By using your debit card online often, you’re increasing the chance of foul play.

So you see, credit card purchases are actually recommended in some cases — especially if your card offers you cash back, rewards or miles.

Just be sure to keep the most expensive purchases — the ones that no matter how you slice it are simply out of your reach — off your charge card. By doing so, you’ll save yourself the burden of interest fees and debt for years to come.

Photo Credit: bfishadow



Comments

  1. 2

    mb says

    I would disagree with #2 in certain instances. I am taking classes towards an MS degree and my employer reimburses me after the term. I used to pay upfront and use the money to pay for the next course – but right now there are VERY good offers out for balance transfers (0% interest – 0% cost). I pay with one credit card transfer the balance at no cost and pay it off when I get reimbursed (I do have to make the minimum payments). I even even get the credit card bonus for the first charge. That said, the card I transfer the balance to, does not have any other charges (I think those would accrue interest) and other than this I never carry a balance. It works well and I hope I finish before these credit card terms end (1 more class after the one I am taking now).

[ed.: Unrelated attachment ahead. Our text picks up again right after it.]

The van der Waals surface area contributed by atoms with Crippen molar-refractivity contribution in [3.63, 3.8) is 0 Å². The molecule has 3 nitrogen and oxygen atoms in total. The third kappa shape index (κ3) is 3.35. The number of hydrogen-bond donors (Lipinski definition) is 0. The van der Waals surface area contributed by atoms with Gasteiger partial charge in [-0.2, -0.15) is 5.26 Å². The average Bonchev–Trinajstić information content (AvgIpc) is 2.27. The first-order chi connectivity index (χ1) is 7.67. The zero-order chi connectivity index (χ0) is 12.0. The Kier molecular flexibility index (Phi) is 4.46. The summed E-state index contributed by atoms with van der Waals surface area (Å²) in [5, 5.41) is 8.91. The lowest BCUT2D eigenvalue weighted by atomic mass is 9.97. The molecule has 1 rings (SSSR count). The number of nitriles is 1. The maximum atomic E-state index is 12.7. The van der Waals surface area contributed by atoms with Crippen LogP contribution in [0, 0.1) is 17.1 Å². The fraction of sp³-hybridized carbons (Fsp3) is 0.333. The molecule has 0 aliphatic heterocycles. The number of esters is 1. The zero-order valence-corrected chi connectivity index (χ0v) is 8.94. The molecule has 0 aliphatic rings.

2. 4

    says

    I fundamentally agree with you on why you shouldn’t make those three types of purchases on credit. But only if you intend on financing them. If you objective is to pay them off hten why not take advantage of the cash back or points and then either pay it off or fund a payoff via another, more economical method?